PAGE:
Grants scheme benefits from new era of clarity
Student Universal Support Ireland (SUSI), the centralised third-level grants processing body, which is gradually taking over this work from local authorities and VECs, has certainly led to a new level of what is best described as "consistency" in the awarding of grants.
New research shows a remarkable increase in the number of those from areas with a strong urban profile, such as Dublin, Limerick and Cork, qualifying for third-level grants, while a significant decline has been identified in those qualifying from rural areas.
Can we conclude that a system in the hands of 66 local authorities and VECs led to a tendency for some people to qualify on 'a nod and a wink' in areas where people were known to each other and where local politicians were hyperactive in the subtle world of clientelism?
It is also possible to conclude that local authorities may have taken a broader view of farm incomes than they did with those of PAYE workers, with the result that a lot of reasonably well-off rural families qualified for third-level grants while a lot of reasonably well-off urban families did not. The 13.7pc increase in the percentage of grants in the Dublin area and the decline of 9.5pc in Mayo would seem to illustrate this dichotomy.
In this sense, SUSI, like the Central Applications Office, which awards third-level places, would seem a more democratic operation. The operation got off to a very bad start when it seemed unprepared for the number and complexity of grant applications and many families were left waiting interminably for their grants. These glitches now appear to have been cleared up and everybody entitled to a grant got one – some belatedly, it must be said.
The number of people going to college is at its highest level ever and so is the number of grant awards, with almost 50pc of those attending college or PLC courses now grant-aided.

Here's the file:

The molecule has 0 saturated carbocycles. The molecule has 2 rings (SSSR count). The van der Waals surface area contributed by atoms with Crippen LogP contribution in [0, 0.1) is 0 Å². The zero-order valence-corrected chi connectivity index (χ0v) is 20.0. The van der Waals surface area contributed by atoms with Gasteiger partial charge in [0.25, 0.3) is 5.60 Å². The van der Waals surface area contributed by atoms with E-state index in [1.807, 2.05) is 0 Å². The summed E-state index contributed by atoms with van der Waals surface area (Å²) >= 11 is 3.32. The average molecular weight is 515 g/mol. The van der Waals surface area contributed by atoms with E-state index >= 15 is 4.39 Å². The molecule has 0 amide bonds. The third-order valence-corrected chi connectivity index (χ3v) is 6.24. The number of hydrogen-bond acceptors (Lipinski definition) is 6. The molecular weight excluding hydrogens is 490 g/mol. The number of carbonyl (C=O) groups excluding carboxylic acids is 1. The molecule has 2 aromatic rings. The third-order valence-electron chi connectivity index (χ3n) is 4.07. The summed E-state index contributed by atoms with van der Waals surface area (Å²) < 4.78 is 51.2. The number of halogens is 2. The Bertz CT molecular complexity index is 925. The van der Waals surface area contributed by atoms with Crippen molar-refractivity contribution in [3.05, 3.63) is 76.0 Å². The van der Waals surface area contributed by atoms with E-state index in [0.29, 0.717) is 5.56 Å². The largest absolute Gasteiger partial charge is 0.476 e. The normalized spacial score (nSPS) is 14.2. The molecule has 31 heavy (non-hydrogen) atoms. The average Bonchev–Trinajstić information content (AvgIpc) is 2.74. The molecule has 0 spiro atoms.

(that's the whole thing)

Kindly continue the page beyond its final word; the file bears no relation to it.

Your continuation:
While we cannot reach a definitive conclusion from the figures, it seems that the introduction of SUSI has contributed clarity and consistency into a system that was, in the past, opaque at best.
AER LINGUS AND UNIONS MUST REASSURE THE TRAVELLING PUBLIC
The threat by workers at Aer Lingus to consider industrial action around the St Patrick's Day weekend is most likely already costing Aer Lingus dearly - even if the strike or industrial action never happens.
Not too long ago we went through a similar threat, also over the issue of pensions, by the ESB Group of Unions, only for the threat of work stoppages to happily evaporate and ESB workers go on to perform heroic actions in the flooding crisis.
Now it seems SIPTU is preparing for disruption in air travel which would hit the one day in the year when the eyes of the globe are focused on what has now become an international celebration of Irishness.
The difficulty once more is pensions – the pensions of workers in Aer Lingus, the Dublin Airport Authority and staff in Shannon Airport who are members of the Irish Airlines Superannuation Scheme, which has a deficit of €800m.
Of course, this is a difficult but not intractable problem and in the end a solution will have to be found. As the chief executive of Aer Lingus, Christoph Mueller, who has done much to revive the fortunes of the airline, has pointed out, it can only be solved at the negotiating table, not the airport roundabout.
As the two sides argue whether a contribution of €140m by Aer Lingus and €60m by the DAA is sufficient, Mr Mueller has also sensibly pointed out that every euro lost in an industrial dispute is another euro that won't be going into the pension fund.
People at home and abroad are still booking flights for their St Patrick's Day breaks. Many will be nervous about booking with Aer Lingus until they get reassurance that their travel plans will not be disrupted.